Politics

PLO · PNC · PLO EC · PLC · PFLP
PNA · PNA political parties
Flag of Palestinians
The Palestine Liberation Organisation (PLO) (Arabic: ;   or Munazzamat al-Tahrir al-Filastiniyyah) is a political and paramilitary organization regarded by the Arab League since October 1974 as the sole legitimate representative of the Palestinian people. ... The Palestinian National Council (PNC) is the parliament in exile of the Palestinian people. ... The Executive Committee (PLO EC) is the highest executive body of the Palestinian Liberation Organization (PLO). ... The Palestinian Legislative Council, (sometimes referred to to as the Palestinan Parliament) the legislature of the Palestinian Authority, is a unicameral body with 88 members, elected from 16 electoral districts in the West Bank and Gaza. ... This article or section does not cite any references or sources. ... Anthem: Biladi Capital Ramallah and Gaza de facto, as the current location of government institutions. ... A political party is a political organization subscribing to a certain ideology or formed around very special issues with the aim to participate in power, usually by participating in elections. ... Proportions 1:2 The Palestinian flag has been in use by Palestinians to represent their national aspirations since the middle of the 20th century. ...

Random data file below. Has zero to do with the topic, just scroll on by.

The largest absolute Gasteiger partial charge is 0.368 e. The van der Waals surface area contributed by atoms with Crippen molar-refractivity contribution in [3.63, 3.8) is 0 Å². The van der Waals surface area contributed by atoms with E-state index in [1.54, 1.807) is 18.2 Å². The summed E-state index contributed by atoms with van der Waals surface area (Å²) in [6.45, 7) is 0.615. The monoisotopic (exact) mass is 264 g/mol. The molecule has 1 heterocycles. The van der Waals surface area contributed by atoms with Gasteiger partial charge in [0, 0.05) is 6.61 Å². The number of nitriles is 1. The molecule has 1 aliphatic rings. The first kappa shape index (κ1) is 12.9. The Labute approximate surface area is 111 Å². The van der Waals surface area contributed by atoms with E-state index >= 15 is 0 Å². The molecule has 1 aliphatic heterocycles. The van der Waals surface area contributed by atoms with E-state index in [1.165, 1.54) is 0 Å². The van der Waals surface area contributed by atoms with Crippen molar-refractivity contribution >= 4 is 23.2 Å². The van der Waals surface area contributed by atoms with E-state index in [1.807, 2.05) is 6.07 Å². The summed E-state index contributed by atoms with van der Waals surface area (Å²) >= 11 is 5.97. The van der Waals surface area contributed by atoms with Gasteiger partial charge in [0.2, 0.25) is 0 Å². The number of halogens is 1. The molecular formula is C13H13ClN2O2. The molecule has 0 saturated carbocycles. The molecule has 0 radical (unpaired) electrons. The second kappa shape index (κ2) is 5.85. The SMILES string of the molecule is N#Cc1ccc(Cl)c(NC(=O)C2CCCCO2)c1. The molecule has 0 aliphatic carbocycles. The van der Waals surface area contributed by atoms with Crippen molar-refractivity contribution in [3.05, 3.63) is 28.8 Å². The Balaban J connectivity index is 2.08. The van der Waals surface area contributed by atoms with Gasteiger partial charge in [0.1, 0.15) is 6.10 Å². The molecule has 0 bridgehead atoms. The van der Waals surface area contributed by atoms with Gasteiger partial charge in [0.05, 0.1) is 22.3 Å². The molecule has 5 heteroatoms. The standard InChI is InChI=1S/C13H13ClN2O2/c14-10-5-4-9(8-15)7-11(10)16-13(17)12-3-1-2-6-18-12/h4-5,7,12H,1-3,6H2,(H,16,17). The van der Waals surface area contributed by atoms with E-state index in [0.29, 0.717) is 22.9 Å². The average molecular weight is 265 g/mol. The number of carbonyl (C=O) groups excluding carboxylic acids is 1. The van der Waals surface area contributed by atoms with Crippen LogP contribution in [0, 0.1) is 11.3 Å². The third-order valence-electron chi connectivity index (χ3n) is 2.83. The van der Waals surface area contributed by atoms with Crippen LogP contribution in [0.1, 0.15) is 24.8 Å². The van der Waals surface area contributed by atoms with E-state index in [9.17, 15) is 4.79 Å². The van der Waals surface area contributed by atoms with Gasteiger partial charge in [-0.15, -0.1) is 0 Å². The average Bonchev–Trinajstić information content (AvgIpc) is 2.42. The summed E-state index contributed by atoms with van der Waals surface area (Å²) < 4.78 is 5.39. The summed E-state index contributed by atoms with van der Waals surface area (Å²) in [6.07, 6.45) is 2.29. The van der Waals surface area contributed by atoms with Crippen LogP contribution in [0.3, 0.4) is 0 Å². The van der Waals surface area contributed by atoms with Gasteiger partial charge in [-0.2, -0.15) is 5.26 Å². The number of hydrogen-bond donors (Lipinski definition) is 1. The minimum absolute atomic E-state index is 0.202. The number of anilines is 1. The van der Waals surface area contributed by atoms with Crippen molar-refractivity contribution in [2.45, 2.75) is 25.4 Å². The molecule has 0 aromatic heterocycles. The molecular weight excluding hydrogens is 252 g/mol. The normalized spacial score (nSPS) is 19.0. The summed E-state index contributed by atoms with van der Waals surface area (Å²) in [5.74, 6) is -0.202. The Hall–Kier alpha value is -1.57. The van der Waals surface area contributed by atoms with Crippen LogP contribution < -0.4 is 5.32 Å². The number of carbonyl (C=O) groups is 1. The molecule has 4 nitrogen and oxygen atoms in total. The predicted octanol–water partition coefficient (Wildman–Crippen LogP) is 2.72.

See also: Israeli-Palestinian conflict timeline
See also: Template:Israeli-Palestinian conflict
See also: Template:Politics of Palestine
Religion & religious sites

Christianity
Al-Aqsa Mosque · Dome of the Rock ·
Church of the Nativity · Rachel's Tomb ·
Church of the Holy Sepulchre ·
Church of the Annunciation
This is an incomplete timeline of events in the Israeli-Palestinian conflict. ... Various Religious symbols, including (first row) Christian, Jewish, Hindu, Bahai, (second row) Islamic, tribal, Taoist, Shinto (third row) Buddhist, Sikh, Hindu, Jain, (fourth row) Ayyavazhi, Triple Goddess, Maltese cross, pre-Christian Slavonic Religion is the adherence to codified beliefs and rituals that generally involve a faith in a spiritual... The Palestinian Christians are Palestinians who follow Christianity. ... For other uses, see Al-aqsa (disambiguation). ... The Dome of the Rock in the center of the Temple Mount, or Mount Moriah The Dome of the Rock (Arabic: مسجد قبة الصخرة, translit. ... View of The Church of the Nativity from Manger Square The Church of the Nativity in Bethlehem is one of the oldest continuously operating churches in the world. ... Rachels Tomb is a holy site of high significance to Judaism and is located in Northern Judea (Southern West Bank) just outside of the Jerusalem neighborhood of Gilo at the northern entrance to Bethlehem along what was once the Biblical Bethlehem-Ephrath road. ... The Church of the Holy Sepulchre, called the Church of the Resurrection (Greek: Ναός της Αναστάσεως, Naos tis Anastaseos; Georgian: აგდგომის ტადზარი Agdgomis Tadzari; Armenian: Surp Harutyun) by Eastern Christians, is a Christian church within the walled Old City of Jerusalem. ... The Church of the Annunciation is a church in Nazareth that was established in the place in which, according to the Christian tradition, was the house of Mary, the mother of Jesus and in which the angel Gabriel told Mary the Annunciation. ...